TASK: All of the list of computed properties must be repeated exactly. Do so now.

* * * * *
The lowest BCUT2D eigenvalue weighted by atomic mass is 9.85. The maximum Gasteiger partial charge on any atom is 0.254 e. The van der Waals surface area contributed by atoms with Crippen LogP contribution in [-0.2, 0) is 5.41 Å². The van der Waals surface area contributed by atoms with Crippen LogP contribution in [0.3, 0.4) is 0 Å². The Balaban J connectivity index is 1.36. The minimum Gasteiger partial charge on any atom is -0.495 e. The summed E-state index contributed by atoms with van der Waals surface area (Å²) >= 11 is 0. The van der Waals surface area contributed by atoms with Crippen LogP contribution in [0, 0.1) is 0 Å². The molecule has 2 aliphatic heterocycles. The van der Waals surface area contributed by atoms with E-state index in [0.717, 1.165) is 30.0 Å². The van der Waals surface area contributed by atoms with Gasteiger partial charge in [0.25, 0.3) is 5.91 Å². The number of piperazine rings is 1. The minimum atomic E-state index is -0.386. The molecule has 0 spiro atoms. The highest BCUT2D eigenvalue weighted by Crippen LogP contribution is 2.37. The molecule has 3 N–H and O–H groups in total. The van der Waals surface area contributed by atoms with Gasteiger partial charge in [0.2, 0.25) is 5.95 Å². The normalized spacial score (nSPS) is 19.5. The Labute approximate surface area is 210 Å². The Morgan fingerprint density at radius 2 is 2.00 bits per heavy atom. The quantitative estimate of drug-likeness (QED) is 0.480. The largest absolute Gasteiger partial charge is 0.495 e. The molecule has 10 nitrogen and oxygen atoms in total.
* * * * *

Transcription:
The lowest BCUT2D eigenvalue weighted by atomic mass is 9.85. The maximum Gasteiger partial charge on any atom is 0.254 e. The van der Waals surface area contributed by atoms with Crippen LogP contribution in [-0.2, 0) is 5.41 Å². The van der Waals surface area contributed by atoms with Crippen LogP contribution in [0.3, 0.4) is 0 Å². The Balaban J connectivity index is 1.36. The minimum Gasteiger partial charge on any atom is -0.495 e. The summed E-state index contributed by atoms with van der Waals surface area (Å²) >= 11 is 0. The van der Waals surface area contributed by atoms with Crippen LogP contribution in [0, 0.1) is 0 Å². The molecule has 2 aliphatic heterocycles. The van der Waals surface area contributed by atoms with E-state index in [0.717, 1.165) is 30.0 Å². The van der Waals surface area contributed by atoms with Gasteiger partial charge in [0.25, 0.3) is 5.91 Å². The number of piperazine rings is 1. The minimum atomic E-state index is -0.386. The molecule has 0 spiro atoms. The highest BCUT2D eigenvalue weighted by Crippen LogP contribution is 2.37. The molecule has 3 N–H and O–H groups in total. The van der Waals surface area contributed by atoms with Gasteiger partial charge in [0.2, 0.25) is 5.95 Å². The normalized spacial score (nSPS) is 19.5. The Labute approximate surface area is 210 Å². The Morgan fingerprint density at radius 2 is 2.00 bits per heavy atom. The quantitative estimate of drug-likeness (QED) is 0.480. The largest absolute Gasteiger partial charge is 0.495 e. The molecule has 10 nitrogen and oxygen atoms in total.